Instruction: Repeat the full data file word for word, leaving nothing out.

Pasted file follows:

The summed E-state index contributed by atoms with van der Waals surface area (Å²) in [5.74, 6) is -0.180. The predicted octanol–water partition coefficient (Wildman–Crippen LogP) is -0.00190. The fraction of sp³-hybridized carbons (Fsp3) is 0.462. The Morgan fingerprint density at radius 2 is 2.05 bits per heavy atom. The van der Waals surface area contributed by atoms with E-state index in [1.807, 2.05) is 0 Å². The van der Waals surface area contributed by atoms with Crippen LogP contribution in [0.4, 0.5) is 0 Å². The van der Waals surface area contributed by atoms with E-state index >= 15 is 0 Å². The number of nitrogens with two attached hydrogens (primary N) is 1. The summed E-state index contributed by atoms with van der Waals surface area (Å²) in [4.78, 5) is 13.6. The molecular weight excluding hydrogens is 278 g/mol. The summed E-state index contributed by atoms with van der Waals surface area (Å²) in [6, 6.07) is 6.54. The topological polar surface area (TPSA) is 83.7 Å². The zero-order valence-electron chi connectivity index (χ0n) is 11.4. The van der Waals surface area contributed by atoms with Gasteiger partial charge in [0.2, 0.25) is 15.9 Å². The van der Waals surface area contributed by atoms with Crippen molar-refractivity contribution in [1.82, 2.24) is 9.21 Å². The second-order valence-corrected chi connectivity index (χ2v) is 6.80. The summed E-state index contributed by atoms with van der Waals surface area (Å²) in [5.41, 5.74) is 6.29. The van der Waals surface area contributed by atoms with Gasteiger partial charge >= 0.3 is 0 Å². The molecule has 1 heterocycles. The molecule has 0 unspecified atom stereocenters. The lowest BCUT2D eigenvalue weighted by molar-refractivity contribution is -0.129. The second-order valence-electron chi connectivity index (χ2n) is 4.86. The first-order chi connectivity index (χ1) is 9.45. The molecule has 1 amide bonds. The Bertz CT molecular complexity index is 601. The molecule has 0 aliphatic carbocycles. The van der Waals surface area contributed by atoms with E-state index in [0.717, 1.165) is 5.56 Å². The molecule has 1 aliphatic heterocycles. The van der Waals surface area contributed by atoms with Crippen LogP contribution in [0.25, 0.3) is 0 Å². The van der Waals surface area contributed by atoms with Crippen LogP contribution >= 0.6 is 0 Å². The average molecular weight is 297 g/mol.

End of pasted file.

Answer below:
The summed E-state index contributed by atoms with van der Waals surface area (Å²) in [5.74, 6) is -0.180. The predicted octanol–water partition coefficient (Wildman–Crippen LogP) is -0.00190. The fraction of sp³-hybridized carbons (Fsp3) is 0.462. The Morgan fingerprint density at radius 2 is 2.05 bits per heavy atom. The van der Waals surface area contributed by atoms with E-state index in [1.807, 2.05) is 0 Å². The van der Waals surface area contributed by atoms with Crippen LogP contribution in [0.4, 0.5) is 0 Å². The van der Waals surface area contributed by atoms with E-state index >= 15 is 0 Å². The number of nitrogens with two attached hydrogens (primary N) is 1. The summed E-state index contributed by atoms with van der Waals surface area (Å²) in [4.78, 5) is 13.6. The molecular weight excluding hydrogens is 278 g/mol. The summed E-state index contributed by atoms with van der Waals surface area (Å²) in [6, 6.07) is 6.54. The topological polar surface area (TPSA) is 83.7 Å². The zero-order valence-electron chi connectivity index (χ0n) is 11.4. The van der Waals surface area contributed by atoms with Gasteiger partial charge in [0.2, 0.25) is 15.9 Å². The van der Waals surface area contributed by atoms with Crippen molar-refractivity contribution in [1.82, 2.24) is 9.21 Å². The second-order valence-corrected chi connectivity index (χ2v) is 6.80. The summed E-state index contributed by atoms with van der Waals surface area (Å²) in [5.41, 5.74) is 6.29. The van der Waals surface area contributed by atoms with Gasteiger partial charge >= 0.3 is 0 Å². The molecule has 1 heterocycles. The molecule has 0 unspecified atom stereocenters. The lowest BCUT2D eigenvalue weighted by molar-refractivity contribution is -0.129. The second-order valence-electron chi connectivity index (χ2n) is 4.86. The first-order chi connectivity index (χ1) is 9.45. The molecule has 1 amide bonds. The Bertz CT molecular complexity index is 601. The molecule has 0 aliphatic carbocycles. The van der Waals surface area contributed by atoms with E-state index in [0.717, 1.165) is 5.56 Å². The molecule has 1 aliphatic heterocycles. The van der Waals surface area contributed by atoms with Crippen LogP contribution in [0.25, 0.3) is 0 Å². The van der Waals surface area contributed by atoms with Crippen LogP contribution >= 0.6 is 0 Å². The average molecular weight is 297 g/mol.